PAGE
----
Drivers License Records
Have you ever wondered whether a traffic ticket or criminal driving violation from one state will show up in the state from which you obtained your license? This article will try to address this question and provide you with some insight into the information sharing process between the various states.
There are four databases that keep track of your driver’s license information: The National Driver Register (NDR), also known as the Problem Driver Pointer System (PDPS), the Driver License Compact (DLC), the Non-Resident Violator Compact (NRVC), and the Driver License Agreement (DLA).
(1) The National Driver Register (NDR): This database was created by the Federal Motor Carrier Safety Administration and is about ten years old. It keeps track of both commercial and regular drivers who have had their licenses revoked or suspended, or who have been convicted of serious traffic violations such as DUI. Every state submits information to the NDR and each is required to check the database before granting a license.
Your home state will check the database approximately three to six months before your license is scheduled for renewal. If it locates a problem in another state that has not been resolved (e.g. unpaid ticket or suspended driving privilege), it will notify you. You will then have to resolve the issue before your home state will renew your license.
Various entities can access some of the information in the database. An employer of commercial drivers is notified of anything reported to the NDR within the past three years. You can find out if you’re listed in the NDR by calling the National Highway Traffic Safety Administration directly at (202)366-4800.
(2) The Driver License Compact (DLC): This is an agreement entered into by those states that wish to participate and it is up to an individual state to join in any given provision of the agreement. It was created by the American Association of Motor Vehicle Administrators, which is a nonprofit that develops model programs for vehicle administration and safety.
The DLC agreement treats a violation in one state as an equivalent violation in your home state. In other words, as a result of this agreement, your home state will assess points against your license, in accordance with the penalty received from the state in which you received the ticket or charge. A DUI drivers license suspension resulting from a DUI conviction would likewise result in a suspension of your license in your home state.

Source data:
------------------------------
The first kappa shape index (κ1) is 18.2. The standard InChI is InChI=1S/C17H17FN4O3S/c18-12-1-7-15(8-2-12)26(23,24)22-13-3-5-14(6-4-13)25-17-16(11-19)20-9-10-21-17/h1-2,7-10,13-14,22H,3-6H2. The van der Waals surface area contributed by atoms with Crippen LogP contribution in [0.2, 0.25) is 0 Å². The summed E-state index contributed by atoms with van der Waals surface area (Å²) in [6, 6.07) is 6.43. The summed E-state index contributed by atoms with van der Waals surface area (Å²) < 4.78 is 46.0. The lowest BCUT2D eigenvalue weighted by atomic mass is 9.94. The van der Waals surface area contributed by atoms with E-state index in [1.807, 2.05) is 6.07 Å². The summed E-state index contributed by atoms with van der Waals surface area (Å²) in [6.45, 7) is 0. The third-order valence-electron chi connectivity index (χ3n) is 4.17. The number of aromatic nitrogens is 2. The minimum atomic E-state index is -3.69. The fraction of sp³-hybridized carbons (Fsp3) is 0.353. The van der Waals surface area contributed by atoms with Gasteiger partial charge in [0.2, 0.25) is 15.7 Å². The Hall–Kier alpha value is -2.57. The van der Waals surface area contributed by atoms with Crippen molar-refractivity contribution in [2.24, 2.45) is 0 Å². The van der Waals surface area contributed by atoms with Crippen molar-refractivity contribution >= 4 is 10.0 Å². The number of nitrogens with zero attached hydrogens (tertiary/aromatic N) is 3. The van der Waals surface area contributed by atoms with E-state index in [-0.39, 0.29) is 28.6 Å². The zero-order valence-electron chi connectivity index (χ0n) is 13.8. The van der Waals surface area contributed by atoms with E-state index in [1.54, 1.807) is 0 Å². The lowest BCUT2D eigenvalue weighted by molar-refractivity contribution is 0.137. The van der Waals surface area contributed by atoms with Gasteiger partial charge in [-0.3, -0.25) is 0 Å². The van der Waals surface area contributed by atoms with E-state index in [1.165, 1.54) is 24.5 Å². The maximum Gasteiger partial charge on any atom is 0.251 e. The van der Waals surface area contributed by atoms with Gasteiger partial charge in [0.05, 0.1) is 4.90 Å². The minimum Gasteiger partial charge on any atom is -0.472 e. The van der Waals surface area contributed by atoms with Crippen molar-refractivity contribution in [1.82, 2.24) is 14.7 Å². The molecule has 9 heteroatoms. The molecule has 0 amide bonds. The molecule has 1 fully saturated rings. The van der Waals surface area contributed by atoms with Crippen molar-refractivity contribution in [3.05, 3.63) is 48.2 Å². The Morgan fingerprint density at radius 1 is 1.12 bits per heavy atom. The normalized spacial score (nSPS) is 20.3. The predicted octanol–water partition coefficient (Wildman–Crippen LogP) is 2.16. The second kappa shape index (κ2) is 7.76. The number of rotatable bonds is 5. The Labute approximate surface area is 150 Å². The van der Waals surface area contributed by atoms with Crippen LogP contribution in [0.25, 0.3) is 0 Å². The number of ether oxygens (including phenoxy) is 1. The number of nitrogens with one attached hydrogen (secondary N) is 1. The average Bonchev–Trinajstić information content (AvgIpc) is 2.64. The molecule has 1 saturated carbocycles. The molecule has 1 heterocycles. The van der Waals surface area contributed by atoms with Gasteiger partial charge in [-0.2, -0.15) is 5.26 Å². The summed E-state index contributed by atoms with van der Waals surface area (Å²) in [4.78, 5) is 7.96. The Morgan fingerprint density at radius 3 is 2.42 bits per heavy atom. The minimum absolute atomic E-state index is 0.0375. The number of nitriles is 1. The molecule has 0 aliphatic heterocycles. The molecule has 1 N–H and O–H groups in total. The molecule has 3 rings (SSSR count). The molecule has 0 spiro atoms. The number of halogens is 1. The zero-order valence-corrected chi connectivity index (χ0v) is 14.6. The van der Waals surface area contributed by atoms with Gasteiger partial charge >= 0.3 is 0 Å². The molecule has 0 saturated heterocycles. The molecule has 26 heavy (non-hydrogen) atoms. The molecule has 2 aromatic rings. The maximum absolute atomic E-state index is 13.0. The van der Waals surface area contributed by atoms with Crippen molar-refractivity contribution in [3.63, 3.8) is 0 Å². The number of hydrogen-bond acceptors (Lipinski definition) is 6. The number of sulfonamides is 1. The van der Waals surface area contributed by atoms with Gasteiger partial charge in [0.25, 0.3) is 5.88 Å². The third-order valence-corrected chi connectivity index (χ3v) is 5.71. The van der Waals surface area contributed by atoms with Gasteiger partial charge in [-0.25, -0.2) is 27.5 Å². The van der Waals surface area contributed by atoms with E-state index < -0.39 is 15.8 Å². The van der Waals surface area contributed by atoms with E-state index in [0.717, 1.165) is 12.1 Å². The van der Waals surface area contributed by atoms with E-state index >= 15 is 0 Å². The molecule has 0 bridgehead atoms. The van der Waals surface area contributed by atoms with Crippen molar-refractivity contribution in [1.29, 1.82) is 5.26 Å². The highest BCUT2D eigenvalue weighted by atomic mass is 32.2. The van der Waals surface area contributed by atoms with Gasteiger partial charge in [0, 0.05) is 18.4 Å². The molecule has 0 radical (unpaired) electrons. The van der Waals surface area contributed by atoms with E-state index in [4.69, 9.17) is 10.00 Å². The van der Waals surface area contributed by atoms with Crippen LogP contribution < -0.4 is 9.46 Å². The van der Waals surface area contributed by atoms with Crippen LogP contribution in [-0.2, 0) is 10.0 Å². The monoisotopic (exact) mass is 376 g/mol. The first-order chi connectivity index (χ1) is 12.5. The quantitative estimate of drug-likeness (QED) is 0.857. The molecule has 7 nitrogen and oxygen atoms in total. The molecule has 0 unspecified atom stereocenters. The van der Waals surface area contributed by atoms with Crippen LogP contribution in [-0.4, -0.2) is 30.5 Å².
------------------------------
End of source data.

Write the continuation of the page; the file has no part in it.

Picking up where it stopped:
(3) The Non-Resident Violator Compact (NRVC): This database is also the product of the American Association of Motor Vehicle Administrators (AAMVA) and likewise permits individual states to select which of its various provisions will be enforced.
The rules employed by the NRVC are not as severe as those of the DLC. If you receive a ticket in another state and don’t pay it, your home state will suspend your license until the ticket is paid, but it will not issue points or penalties on your license as is the case with the DLC.
Note: As of 2010, not all states are members of the DLC or NVRC: Georgia, Wisconsin, Tennessee, and Massachusetts aren’t members of the DLC. Wisconsin, California, Montana, Oregon, and Alaska are not a part of the NVRC. Michigan is not a member of either compact.
(4) The Driver License Agreement (DLA): This agreement is also a product of the AAMVA. Any state signing the agreement permits the DLA regulations to supersede any of its own state laws that stand in contradiction to it.
The DLA also requires a state to take action even if the home state doesn’t have the same statute as the one you received a ticket for. This could result in you receiving points on your record for an offense which is similar, yet greater than the ticketing state! For example, if you receive a ticket for Careless Driving and your home state does not have this violation, the home state will be required to find the closest comparable violation, such as a Reckless Driving, and assess penalties based on this more serious charge. In addition, the DLA requires member states to make all information available to member and non-member states alike; including the sharing of information such as social security numbers.
Note: The AAMVA is promoting the acceptance of this program nationwide as well as internationally. Fortunately it is in its infancy and only three states are members at this time: Connecticut, Arkansas and Massachusetts.